Supervisor: Peter Brommer - PLACE FILLED
The extraordinary strength of superalloys is derived from precipitates – nanoscale inclusions embedded in the material. These strengthen the material by hindering the motion of dislocations, which are responsible for material deformation. Dependent on the material, the precipitates can come in a distribution of sizes and shapes. This project explores the effect of these variations on the properties of the material. A better understanding of precipitates will lead to rational criteria for the design of new high strength alloys that would increase the efficiency of turbine products and new engine designs.
In this project, the effects of variations in precipitate properties in precipitation-hardened alloys will be studied using a hierarchy of simulation methods, from atomistic Molecular Dynamics to Discrete Dislocation Dynamics or Crystal Plasticity, where smaller scales will inform larger scale simulations. Potentially, computational homogenisation approaches will be employed. At the end of the project, we understand how variations in precipitate morphology impact the properties of the material, thus quantifying the sensitivity of macroscopic quantities on nanoscale properties (e.g., precipitation shape).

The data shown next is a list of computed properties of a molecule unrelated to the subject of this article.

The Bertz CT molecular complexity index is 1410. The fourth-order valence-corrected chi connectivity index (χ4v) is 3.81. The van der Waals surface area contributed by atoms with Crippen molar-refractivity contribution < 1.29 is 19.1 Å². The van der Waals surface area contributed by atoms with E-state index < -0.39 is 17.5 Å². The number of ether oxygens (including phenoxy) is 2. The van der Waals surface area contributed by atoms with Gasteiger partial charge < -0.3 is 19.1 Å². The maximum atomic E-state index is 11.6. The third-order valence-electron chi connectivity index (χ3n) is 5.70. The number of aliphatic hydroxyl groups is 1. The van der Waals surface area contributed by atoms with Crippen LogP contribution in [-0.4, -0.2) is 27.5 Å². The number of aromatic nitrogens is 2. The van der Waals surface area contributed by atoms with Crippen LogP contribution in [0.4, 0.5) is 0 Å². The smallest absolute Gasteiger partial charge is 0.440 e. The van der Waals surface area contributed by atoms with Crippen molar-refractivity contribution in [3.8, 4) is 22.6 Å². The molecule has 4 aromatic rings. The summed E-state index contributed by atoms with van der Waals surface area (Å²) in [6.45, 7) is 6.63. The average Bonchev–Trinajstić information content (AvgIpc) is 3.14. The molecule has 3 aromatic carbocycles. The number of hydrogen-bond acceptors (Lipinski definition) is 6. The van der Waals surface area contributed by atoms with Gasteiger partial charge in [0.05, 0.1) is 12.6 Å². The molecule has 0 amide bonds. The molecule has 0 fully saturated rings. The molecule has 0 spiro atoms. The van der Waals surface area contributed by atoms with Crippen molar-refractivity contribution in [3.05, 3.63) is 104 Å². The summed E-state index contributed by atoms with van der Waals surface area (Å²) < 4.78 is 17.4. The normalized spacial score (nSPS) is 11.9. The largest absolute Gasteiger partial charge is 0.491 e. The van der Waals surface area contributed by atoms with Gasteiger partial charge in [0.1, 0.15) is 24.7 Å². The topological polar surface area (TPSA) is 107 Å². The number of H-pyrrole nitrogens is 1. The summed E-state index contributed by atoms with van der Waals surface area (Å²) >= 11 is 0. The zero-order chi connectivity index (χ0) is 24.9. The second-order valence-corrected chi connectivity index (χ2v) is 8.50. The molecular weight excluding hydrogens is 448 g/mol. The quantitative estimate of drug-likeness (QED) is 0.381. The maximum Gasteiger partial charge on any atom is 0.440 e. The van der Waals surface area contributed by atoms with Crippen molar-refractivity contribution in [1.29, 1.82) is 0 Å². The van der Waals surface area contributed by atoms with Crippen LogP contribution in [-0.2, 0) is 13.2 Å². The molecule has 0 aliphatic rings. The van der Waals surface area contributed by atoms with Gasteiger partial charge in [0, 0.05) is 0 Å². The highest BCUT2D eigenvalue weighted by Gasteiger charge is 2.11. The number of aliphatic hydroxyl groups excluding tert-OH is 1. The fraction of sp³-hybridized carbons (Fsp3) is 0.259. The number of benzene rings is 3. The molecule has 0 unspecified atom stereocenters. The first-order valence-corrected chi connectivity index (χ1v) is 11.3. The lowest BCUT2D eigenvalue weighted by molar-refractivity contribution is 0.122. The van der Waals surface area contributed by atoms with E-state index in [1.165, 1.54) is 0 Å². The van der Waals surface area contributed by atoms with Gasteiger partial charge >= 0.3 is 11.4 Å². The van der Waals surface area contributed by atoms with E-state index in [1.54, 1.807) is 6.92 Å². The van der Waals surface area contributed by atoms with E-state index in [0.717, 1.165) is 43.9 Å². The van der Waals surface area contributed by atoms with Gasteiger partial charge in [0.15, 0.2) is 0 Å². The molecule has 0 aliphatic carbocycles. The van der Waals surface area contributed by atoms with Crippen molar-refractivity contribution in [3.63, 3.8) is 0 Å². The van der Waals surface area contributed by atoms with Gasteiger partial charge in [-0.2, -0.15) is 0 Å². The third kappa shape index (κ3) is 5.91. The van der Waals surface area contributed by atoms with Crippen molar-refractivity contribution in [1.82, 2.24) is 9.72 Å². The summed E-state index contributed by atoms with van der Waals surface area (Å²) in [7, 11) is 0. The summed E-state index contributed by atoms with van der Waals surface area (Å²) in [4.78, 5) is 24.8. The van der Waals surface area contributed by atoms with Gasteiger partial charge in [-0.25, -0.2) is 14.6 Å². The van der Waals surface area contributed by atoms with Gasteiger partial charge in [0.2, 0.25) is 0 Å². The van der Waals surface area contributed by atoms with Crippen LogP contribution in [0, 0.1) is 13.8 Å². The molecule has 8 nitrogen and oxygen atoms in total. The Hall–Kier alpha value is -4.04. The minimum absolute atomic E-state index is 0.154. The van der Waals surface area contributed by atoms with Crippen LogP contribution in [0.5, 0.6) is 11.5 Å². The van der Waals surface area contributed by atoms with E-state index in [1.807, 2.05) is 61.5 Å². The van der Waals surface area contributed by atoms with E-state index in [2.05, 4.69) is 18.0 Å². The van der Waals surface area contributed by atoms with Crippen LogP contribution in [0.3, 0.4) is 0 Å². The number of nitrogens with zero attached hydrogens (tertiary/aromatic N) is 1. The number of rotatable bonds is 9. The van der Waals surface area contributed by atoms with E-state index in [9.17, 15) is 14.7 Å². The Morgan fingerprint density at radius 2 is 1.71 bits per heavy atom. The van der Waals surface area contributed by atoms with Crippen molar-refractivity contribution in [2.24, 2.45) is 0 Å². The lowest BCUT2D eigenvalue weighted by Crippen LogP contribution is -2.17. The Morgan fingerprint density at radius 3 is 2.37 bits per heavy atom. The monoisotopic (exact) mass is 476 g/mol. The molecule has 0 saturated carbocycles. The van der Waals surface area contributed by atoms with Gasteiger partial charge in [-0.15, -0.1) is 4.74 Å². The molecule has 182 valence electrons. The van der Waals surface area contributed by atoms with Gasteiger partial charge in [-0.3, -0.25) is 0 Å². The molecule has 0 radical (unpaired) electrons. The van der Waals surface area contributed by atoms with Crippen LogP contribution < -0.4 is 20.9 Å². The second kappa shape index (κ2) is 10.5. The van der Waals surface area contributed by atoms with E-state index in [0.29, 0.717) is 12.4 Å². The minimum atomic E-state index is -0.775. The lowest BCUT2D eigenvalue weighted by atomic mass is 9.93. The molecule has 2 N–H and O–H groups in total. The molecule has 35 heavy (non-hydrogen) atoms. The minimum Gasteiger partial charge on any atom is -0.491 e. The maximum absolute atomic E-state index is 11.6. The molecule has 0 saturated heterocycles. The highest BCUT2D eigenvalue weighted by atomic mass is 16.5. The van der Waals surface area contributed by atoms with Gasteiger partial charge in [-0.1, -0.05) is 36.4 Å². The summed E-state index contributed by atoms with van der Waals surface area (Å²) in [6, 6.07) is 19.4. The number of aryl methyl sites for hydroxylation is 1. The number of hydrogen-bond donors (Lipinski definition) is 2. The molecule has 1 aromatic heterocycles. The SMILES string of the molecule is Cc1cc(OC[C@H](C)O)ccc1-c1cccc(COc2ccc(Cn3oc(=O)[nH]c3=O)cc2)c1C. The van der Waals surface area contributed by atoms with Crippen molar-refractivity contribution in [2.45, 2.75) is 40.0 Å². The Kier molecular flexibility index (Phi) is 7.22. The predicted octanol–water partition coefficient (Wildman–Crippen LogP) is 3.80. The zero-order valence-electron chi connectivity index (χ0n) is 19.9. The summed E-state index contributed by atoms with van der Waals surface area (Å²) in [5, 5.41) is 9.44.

The project is linked to an ongoing HetSys PhD project which is exploring the precipitate formation in superalloys. Initial results from that project could inform precipitate shape and size distribution as an input to this project. In combination, both projects would provide predictive models of precipitation hardening in superalloys.
This project will be undertaken in collaboration with our international partners at FAU Erlangen-Nürnberg (Prof. Erik Bitzek) and Universität Stuttgart (Prof. Siegfried Schmauder).
The background image (by H. Lyu, E. Bitzek, FAU Erlangen-Nürnberg) shows a pair of dislocations (lines of red atoms) approaching irregularly shaped precipitates (dark grey). The inset image on the left shows pairs of dislocations crossing precipitates in different sizes. On the right, a pair of dislocations is shown crossing through precipitates. Inset images adapted from Kirchmayer, Lyu, et al., Adv. Eng. Mater 22: 2000149.